Murray Barrick, professor and head of the department of management at Mays Business School at Texas A&M University has been named one of two recipients of the 2008 Distinguished Scientific Contributions Award from the Society for Industrial and Organizational Psychology. This award honors the individual who has made the most distinguished empirical and/or theoretical scientific contributions to the field of industrial and organizational psychology.


“This is without a doubt the most significant achievement of my career,” said Barrick, who holds the Paul M. and Rosalie Robertson Chair in Business at Mays. His research focuses on the impact individual differences in behavior and personality have on job performance and on methods of measuring and predicting such differences. He is the author of more than 50 referred articles, and according to Google Scholar, his work has been cited over 5,000 times.

Four respected members of the academic community from across the nation nominated Barrick for this award. The honor is shared with Michael Mount, a research professor of human resource management at the University of Iowa, who has partnered with Barrick on research. “I have been extremely fortunate to work with smart, intelligent people,” said Barrick. “That continues here at Mays Business School, where I hope to work with my colleagues to further advance our understanding of how personality matters at work — particularly how the situation interacts with personality to predict success.”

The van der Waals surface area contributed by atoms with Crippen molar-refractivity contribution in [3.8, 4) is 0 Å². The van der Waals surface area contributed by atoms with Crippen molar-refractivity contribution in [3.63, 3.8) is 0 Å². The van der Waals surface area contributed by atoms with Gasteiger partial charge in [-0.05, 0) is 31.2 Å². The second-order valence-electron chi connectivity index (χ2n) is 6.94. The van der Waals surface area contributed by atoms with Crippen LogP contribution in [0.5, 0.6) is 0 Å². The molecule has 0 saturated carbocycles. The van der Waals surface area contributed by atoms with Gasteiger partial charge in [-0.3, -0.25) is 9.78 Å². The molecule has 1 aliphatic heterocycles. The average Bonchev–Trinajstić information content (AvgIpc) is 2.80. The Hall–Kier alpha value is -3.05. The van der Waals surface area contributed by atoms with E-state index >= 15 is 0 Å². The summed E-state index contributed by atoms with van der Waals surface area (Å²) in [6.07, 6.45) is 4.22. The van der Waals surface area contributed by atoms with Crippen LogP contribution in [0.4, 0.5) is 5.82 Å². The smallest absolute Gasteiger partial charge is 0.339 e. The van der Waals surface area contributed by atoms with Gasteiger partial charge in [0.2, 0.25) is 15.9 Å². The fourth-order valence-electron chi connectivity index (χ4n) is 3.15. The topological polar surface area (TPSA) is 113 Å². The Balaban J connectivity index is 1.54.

Barrick has served as the associate editor of Personnel Psychology, and is currently serving on the editorial boards of the Journal of Applied Psychology and Personnel Psychology. Previously he served on the editorial board of Journal of Management. He is a regular presenter at conferences around the world.

SIOP is a division within the American Psychological Association that is also an organizational affiliate of the Association of Psychological Science. The society’s mission is to enhance human wellbeing and performance in organizational and work settings by promoting the science, practice, and teaching of industrial-organizational psychology.